How to write a job advert
24th September 2015
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If you’re recruiting, your job ad can make the difference between screaming success or abject failure. Many ads are short and slapdash because time’s short, and others are a re-hash of the Job Description. Neither add much value to the process. Here’s a few straightforward tips on how to make them better…

FIRST THINGS FIRST

Are you sure you want to do your own recruitment? Be aware that a well-run recruitment process will take double the time you think it will. Getting your ad right is critical in getting the right people, but you’ll also have to deal with the people that don’t meet your criteria (which will probably be the majority of applicants), dealing with interviews and making the appointment – especially during a skills shortage when good people are snapped up very quickly.

Be aware also that as soon as your ad’s placed, you’ll get offer of help from other recruiters looking for business, and your competitors may get some idea of what you’re up to.

But if you’re committed to managing your own recruitment:

THINK ABOUT YOUR AUDIENCE

Be clear who you’re trying to write for and try to write in a style they’ll find attractive. This may seem obvious, but have a look around the majority of ads and you’ll realize this is a trick that’s often missed.

DESCRIBE THE ORGANISATION

Describe your organisation in brief. Talk about size, longevity, and try to describe the essence and spirit. Don’t try to be something you’re not. Management of expectation is important throughout the recruitment process.

DESCRIBE THE JOB

Not in detail, but emphasise the key responsibilities. Don’t be tempted to just cut and paste from the Job Description, as that’s usually just a cold statement of facts. If there is anything vital, repeat it and highlight it. Make sure there are no surprises, although you don’t want to wash your dirty laundry in public either. If there’s a big job to be done, you might write something like “A big role with real challenges that will excite the right sort of candidate” – in my experience, that usually attracts more people than it puts off. Try to think what the reader may find attractive about the job, and describe what’s in it for them – excluding salary – that comes later

DESCRIBE THE INDIVIDUAL YOU’RE LOOKING FOR

Again, don’t write War and Peace, but outline what’s essential in terms of skills and experience. Be specific. If this section is poorly written, you’ll get loads of applications that won’t proceed and will waste your time.

Also think about the person and their likely attitudes and aspirations. Describe them if you can. And if you need an exciting and enthusiastic salesperson, reflect that in your writing style.

Mention training provided (because most people are motivated by self-improvement, and also mention career prospects if that’s relevant.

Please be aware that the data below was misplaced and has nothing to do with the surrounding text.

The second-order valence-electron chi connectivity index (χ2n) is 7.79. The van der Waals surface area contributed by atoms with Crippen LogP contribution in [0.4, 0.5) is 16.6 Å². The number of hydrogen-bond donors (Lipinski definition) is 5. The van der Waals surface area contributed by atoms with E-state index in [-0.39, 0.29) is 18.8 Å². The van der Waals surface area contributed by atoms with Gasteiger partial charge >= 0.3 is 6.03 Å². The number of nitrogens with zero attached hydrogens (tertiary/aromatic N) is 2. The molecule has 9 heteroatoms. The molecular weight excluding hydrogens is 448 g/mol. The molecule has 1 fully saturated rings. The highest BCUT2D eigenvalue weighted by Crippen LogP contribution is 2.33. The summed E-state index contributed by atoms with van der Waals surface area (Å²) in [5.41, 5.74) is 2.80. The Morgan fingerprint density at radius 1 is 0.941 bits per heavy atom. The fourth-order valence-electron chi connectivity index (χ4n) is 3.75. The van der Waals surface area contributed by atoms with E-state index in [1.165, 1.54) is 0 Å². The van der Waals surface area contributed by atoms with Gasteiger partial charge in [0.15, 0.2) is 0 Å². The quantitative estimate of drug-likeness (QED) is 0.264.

Finally, don’t be specific about gender, age or anything that’s got nothing to do with the role you’re looking to fill. I’m not being politically correct here - I’m just trying to get you to identify the skills and experience in specific terms so you get somebody who will produce the outputs that are important to you.

WORKING HOURS AND LOCATION

This is something to be clear about and is often missed off many ads. You only want to be interviewing people who fit all your wants, and you don’t want to make an offer to somebody you discover hates early mornings after you’ve sent them an offer letter and told the other candidates they’re unwanted.

SALARY

My advice is to ALWAYS mention salary. If you can be specific, great, and if you can only be general, that’s OK too. Again this is about management of expectation. Don’t waste everybodies time if you’re attracting people who are already paid well above what you’re offering. Also give a general idea of other benefits, and be aware that people are much more aware of issues like pensions and healthcare packages, so mention them, but no need to be specific.

TIE UP THE LOOSE ENDS

Describe the start date, the interview process, and who’s involved. Many candidates will have their own timetable, so if they’re interested, they can flag this up as an issue early, and you can then react as you best see fit.

IN SUMMARY

In my experience, a good job ad is about as long as this article. It doesn’t get stuck in detail, but it covers the main points and frames what’s going to happen clearly and in plain English.

Recruitment isn’t a process that can be left to take care of itself, and writing a well-considered job ad will make the later stages easier to manage and save you time overall.

If it’s all too much, please call me on 07823 887982

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About the Author

Martin Ellis

Member since: 30th September 2014

An East Sussex based Headhunter leading the Executive Search function at RSE Group. I am interested in everything that happens in business and that effects the local community. I think East Sussex is a...

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